Lesson 1.9: Unit Testing Commands

The detailed description for just one test and how to run it got longer than expected, so we are putting the remaining command tests in this separate lesson. We won’t go over each test in excruciating detail in this lesson. Instead, we will only focus on the differences or uniqueness of particular tests. For detailed explanation of how the layout of the unit test, please read Lesson 1.8.

Reminder: you can find the source for this lesson in our Azure DevOps repo:Cli.Lesson1.6.UnitTests – Repos (azure.com). And these tests are targeting the source code in the Cli.Lesson1.6 project.

Remaining StudentListCommand Tests

With our first test under our belt, let’s take a look at full implementation of the StudentListCommandTests.

using Cli.Lessons.Commands;
using Cli.Lessons.Models;
using Cli.Lessons.Services;
using Moq;
using Spectre.Console.Cli;
using Spectre.Console;
using System;
using System.Collections.Generic;
using Xunit;

namespace Cli.Lesson1._6.UnitTests.Commands
{
    [Collection("AnsiConsoleTests")]
    public class StudentListCommandTests
    {
        private readonly IList<Student> _testStudents = new List<Student>
        {
            new Student { Id = 1, FirstName = "Test1", LastName = "Surname1", EnrollmentDate = DateTimeOffset.Now },
            new Student { Id = 2, FirstName = "Test2", LastName = "Surname2", EnrollmentDate = DateTimeOffset.Now },
            new Student { Id = 3, FirstName = "Test3", LastName = "Surname3", EnrollmentDate = DateTimeOffset.Now },
            new Student { Id = 4, FirstName = "Test4", LastName = "Surname4", EnrollmentDate = DateTimeOffset.Now },
            new Student { Id = 5, FirstName = "Test5", LastName = "Surname5", EnrollmentDate = DateTimeOffset.Now },
        };

        private readonly IRemainingArguments _remainingArgs = new Mock<IRemainingArguments>().Object;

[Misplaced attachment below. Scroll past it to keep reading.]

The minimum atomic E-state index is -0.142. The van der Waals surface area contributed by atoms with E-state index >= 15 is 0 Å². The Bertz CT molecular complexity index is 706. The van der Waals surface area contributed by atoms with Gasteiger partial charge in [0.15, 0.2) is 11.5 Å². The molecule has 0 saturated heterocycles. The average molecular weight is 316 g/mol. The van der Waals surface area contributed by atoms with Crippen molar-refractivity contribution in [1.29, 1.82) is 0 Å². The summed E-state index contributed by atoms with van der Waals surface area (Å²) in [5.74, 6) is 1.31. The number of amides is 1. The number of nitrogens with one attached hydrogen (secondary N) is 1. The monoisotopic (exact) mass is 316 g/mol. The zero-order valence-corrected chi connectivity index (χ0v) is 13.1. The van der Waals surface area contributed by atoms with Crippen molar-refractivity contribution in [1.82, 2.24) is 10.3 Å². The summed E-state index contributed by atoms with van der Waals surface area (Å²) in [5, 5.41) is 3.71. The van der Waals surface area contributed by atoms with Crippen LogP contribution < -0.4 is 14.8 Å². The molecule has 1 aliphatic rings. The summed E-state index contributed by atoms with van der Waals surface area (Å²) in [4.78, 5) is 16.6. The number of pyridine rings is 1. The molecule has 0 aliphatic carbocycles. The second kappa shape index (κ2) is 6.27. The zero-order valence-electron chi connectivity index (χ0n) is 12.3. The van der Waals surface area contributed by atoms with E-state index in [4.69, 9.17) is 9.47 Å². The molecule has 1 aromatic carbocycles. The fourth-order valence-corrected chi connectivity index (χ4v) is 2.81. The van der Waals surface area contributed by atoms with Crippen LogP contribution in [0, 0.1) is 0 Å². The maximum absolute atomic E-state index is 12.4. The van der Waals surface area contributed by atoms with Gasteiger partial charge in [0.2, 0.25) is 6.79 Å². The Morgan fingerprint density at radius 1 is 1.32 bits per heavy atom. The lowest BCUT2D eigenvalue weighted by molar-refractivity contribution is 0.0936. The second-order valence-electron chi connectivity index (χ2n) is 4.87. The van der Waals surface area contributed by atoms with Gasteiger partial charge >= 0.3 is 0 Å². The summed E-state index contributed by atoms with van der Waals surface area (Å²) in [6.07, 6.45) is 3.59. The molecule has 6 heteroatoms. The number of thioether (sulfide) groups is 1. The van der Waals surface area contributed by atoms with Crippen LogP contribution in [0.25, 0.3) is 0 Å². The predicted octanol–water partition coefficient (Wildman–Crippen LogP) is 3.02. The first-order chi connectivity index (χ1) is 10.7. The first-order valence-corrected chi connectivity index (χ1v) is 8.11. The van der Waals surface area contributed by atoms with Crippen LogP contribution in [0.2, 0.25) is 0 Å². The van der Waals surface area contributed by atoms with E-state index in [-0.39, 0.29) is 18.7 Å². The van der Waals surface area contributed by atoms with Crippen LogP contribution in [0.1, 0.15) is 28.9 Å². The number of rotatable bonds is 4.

[Fact]
        public void Execute_WithEmptyList()
        {
            // arrange
            var repo = new Mock<IUniversityRepository>().Object;
            var command = new StudentListCommand(repo);
            var context = new CommandContext(_remainingArgs, "list", null);
            AnsiConsole.Record();

            // act
            var result = command.Execute(context);

            // assert
            Assert.Equal(0, result);
            var text = AnsiConsole.ExportText();
            Assert.Contains("# Students: 0", text);
        }

        [Fact]
        public void Execute_WithListOf5()
        {
            // arrange
            var repo = new Mock<IUniversityRepository>();
            repo.Setup(f => f.GetStudents()).Returns(_testStudents);
            var command = new StudentListCommand(repo.Object);
            var context = new CommandContext(_remainingArgs, "list", null);
            AnsiConsole.Record();

            // act
            var result = command.Execute(context);

            // assert
            Assert.Equal(0, result);
            var text = AnsiConsole.ExportText();
            Assert.Contains("# Students: 5", text);
            Assert.Contains("1   Test1   Surname1", text);
            Assert.Contains("2   Test2   Surname2", text);